EU envoy expresses concern over situation in South Caucasus

EU envoy expresses concern over situation in South Caucasus
# 20 June 2017 16:37 (UTC +04:00)

The EU is concerned with the situation in the South Caucasus and attaches great importance to this region, the head of the EU Delegation to Armenia, Piotr Switalski, said on Tuesday, APA reported citing

“The OSCE Minsk Group co-chairs are doing a good job in difficult environment full of challenges. We support the Minsk Group co-chairmanship. Our main role is to provide support to the mediation of the Minsk Group,” the EU envoy said.

He said the constant cases of ceasefire violation are worrying, and the peace is very fragile.

Switalski added that EU special representative on the South Caucasus Herbert Salber will be coming to Armenia in beginning of July, and his visit “is a demonstration that we care very much about what is happening”.

The Nagorno-Karabakh conflict entered its modern phase when the Armenian SRR made territorial claims against the Azerbaijani SSR in 1988.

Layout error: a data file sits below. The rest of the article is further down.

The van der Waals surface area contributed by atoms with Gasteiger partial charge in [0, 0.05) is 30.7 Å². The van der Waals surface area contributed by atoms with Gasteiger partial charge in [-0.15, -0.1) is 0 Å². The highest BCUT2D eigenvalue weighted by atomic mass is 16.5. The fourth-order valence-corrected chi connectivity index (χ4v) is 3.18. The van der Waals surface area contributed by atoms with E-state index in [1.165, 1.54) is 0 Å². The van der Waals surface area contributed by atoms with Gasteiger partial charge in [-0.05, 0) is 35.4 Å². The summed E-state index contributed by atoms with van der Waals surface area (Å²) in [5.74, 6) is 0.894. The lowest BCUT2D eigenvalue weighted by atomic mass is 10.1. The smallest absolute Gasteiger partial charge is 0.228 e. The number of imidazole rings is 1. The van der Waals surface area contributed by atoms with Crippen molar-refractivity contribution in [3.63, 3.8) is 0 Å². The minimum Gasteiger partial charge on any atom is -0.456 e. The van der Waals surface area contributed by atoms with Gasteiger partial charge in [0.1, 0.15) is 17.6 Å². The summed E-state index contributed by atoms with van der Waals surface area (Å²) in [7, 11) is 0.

A fierce war broke out between Azerbaijan and Armenia over the Nagorno-Karabakh region of Azerbaijan. As a result of the war, Armenian armed forces occupied some 20 percent of Azerbaijani territory which includes Nagorno-Karabakh and seven adjacent districts (Lachin, Kalbajar, Aghdam, Fuzuli, Jabrayil, Gubadli and Zangilan), and over a million Azerbaijanis became refugees and internally displaced people.

The military operations finally came to an end when Azerbaijan and Armenia signed a ceasefire agreement in Bishkek in 1994.

Dealing with the settlement of the Nagorno-Karabakh conflict is the OSCE Minsk Group, which was created after the meeting of the CSCE (OSCE after the Budapest summit held in December 1994) Ministerial Council in Helsinki on 24 March 1992. The Group’s members include Azerbaijan, Armenia, Russia, the United States, France, Italy, Germany, Turkey, Belarus, Finland and Sweden.

Besides, the OSCE Minsk Group has a co-chairmanship institution, comprised of Russian, the US and French co-chairs, which began operating in 1996.

Resolutions 822, 853, 874 and 884 of the UN Security Council, which were passed in short intervals in 1993, and other resolutions adopted by the UN General Assembly, PACE, OSCE, OIC, and other organizations require Armenia to unconditionally withdraw its troops from Nagorno-Karabakh.

Nagorno Garabagh